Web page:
In Peralta v. Dillard, the U.S. Court of Appeals for the Ninth Circuit, sitting en banc, denied a prisoner suffering from severe tooth decay and dental disease legal recourse from a state prison that had not provided him adequate medical treatment. In its six-to-five ruling, the Ninth Circuit ignored more than thirty years of precedent when it allowed courts to consider budgetary constraints and resource allocation available to prison officials in actions brought by inmates pursuant to 42 U.S.C. § 1983. In doing so, the court eliminated the option for inmates to seek solely monetary damages for Eighth Amendment violations. As a result of this decision, prisoners who have suffered injuries due to a prison official’s deliberate indifference are left with neither remedy nor recourse. Additionally, the court’s ruling renders ineffective important incentives that had encouraged states to improve prison conditions. States can now hide behind their budgets and neglect to improve poor conditions by citing lack of resources as a defense. This Comment explores the majority’s holding that lack of resources may in some circumstances justify cruel and unusual prison conditions contrary to the Eighth Amendment and Ninth Circuit precedent, and argues that the dissenting opinions more accurately reflect precedent in advocating for the constitutionally required medical treatment of U.S. prisoners.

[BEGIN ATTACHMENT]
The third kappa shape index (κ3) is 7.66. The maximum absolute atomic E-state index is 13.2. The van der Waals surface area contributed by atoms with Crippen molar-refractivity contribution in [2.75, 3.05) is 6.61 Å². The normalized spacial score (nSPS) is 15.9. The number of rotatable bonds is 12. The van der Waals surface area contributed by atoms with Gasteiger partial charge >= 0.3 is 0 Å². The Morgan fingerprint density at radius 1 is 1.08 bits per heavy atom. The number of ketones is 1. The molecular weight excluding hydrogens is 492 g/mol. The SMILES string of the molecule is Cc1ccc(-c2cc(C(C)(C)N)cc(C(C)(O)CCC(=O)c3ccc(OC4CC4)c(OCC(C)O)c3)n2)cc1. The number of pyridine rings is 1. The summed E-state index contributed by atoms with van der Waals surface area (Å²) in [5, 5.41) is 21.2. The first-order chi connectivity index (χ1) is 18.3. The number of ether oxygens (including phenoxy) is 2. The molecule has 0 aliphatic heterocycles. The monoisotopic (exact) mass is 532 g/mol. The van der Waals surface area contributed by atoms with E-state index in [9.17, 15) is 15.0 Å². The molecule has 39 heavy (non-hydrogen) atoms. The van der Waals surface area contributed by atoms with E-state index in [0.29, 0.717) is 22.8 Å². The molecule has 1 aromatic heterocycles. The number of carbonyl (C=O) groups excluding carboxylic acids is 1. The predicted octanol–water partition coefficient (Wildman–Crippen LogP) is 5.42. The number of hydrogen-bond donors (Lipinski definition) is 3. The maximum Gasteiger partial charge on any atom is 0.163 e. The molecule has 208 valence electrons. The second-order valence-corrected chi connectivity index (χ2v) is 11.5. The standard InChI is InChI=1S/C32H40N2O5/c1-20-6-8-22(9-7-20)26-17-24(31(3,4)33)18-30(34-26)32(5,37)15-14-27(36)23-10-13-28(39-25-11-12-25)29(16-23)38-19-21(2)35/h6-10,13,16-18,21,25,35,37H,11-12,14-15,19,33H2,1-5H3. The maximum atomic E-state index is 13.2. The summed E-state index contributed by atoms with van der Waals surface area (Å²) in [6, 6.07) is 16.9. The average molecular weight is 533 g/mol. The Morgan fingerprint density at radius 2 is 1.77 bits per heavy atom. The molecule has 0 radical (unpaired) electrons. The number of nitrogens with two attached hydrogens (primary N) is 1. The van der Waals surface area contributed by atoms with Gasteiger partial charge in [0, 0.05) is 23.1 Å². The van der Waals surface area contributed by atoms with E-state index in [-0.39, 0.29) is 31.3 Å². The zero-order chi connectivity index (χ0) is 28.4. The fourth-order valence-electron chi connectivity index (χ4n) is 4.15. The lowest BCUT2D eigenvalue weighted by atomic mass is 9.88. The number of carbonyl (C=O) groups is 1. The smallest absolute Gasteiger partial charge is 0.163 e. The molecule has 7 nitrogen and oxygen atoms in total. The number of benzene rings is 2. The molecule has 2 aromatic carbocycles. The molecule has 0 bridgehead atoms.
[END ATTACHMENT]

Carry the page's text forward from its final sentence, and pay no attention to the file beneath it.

Source: Boston College Joural of Law and Social Justice
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